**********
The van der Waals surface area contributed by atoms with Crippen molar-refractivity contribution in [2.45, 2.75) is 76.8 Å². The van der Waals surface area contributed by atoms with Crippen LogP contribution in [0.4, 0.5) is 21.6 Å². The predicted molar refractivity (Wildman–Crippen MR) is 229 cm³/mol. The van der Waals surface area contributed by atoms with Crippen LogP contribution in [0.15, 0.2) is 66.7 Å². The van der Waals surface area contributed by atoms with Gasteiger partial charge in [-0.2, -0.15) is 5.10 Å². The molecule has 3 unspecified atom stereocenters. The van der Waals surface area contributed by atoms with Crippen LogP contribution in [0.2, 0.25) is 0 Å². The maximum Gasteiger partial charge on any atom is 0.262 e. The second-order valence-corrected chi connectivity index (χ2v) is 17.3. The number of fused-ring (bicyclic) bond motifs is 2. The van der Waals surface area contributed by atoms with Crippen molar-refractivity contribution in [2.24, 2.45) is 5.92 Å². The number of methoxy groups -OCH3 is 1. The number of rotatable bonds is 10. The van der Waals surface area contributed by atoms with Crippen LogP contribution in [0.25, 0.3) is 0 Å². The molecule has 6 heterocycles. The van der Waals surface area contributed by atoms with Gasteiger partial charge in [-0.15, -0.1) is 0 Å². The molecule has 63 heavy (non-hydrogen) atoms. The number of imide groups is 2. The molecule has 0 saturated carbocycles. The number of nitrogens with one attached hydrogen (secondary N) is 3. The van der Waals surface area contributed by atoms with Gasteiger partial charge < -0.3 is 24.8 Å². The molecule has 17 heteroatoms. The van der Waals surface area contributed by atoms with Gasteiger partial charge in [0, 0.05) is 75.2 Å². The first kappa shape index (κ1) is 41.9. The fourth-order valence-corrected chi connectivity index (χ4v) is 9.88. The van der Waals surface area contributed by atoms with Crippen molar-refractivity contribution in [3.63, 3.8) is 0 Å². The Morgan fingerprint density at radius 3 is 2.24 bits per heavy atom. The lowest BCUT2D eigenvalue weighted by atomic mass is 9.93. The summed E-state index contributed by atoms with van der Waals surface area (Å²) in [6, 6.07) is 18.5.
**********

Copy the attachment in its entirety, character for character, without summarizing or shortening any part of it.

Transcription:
The van der Waals surface area contributed by atoms with Crippen molar-refractivity contribution in [2.45, 2.75) is 76.8 Å². The van der Waals surface area contributed by atoms with Crippen LogP contribution in [0.4, 0.5) is 21.6 Å². The predicted molar refractivity (Wildman–Crippen MR) is 229 cm³/mol. The van der Waals surface area contributed by atoms with Crippen LogP contribution in [0.15, 0.2) is 66.7 Å². The van der Waals surface area contributed by atoms with Gasteiger partial charge in [-0.2, -0.15) is 5.10 Å². The molecule has 3 unspecified atom stereocenters. The van der Waals surface area contributed by atoms with Crippen LogP contribution in [0.2, 0.25) is 0 Å². The maximum Gasteiger partial charge on any atom is 0.262 e. The second-order valence-corrected chi connectivity index (χ2v) is 17.3. The number of fused-ring (bicyclic) bond motifs is 2. The van der Waals surface area contributed by atoms with Crippen molar-refractivity contribution in [2.24, 2.45) is 5.92 Å². The number of methoxy groups -OCH3 is 1. The number of rotatable bonds is 10. The van der Waals surface area contributed by atoms with Crippen LogP contribution in [0.25, 0.3) is 0 Å². The molecule has 6 heterocycles. The van der Waals surface area contributed by atoms with Gasteiger partial charge in [-0.15, -0.1) is 0 Å². The molecule has 63 heavy (non-hydrogen) atoms. The number of imide groups is 2. The molecule has 0 saturated carbocycles. The number of nitrogens with one attached hydrogen (secondary N) is 3. The van der Waals surface area contributed by atoms with Gasteiger partial charge < -0.3 is 24.8 Å². The molecule has 17 heteroatoms. The van der Waals surface area contributed by atoms with Gasteiger partial charge in [0, 0.05) is 75.2 Å². The first kappa shape index (κ1) is 41.9. The fourth-order valence-corrected chi connectivity index (χ4v) is 9.88. The van der Waals surface area contributed by atoms with Crippen molar-refractivity contribution in [3.63, 3.8) is 0 Å². The Morgan fingerprint density at radius 3 is 2.24 bits per heavy atom. The lowest BCUT2D eigenvalue weighted by atomic mass is 9.93. The summed E-state index contributed by atoms with van der Waals surface area (Å²) in [6, 6.07) is 18.5.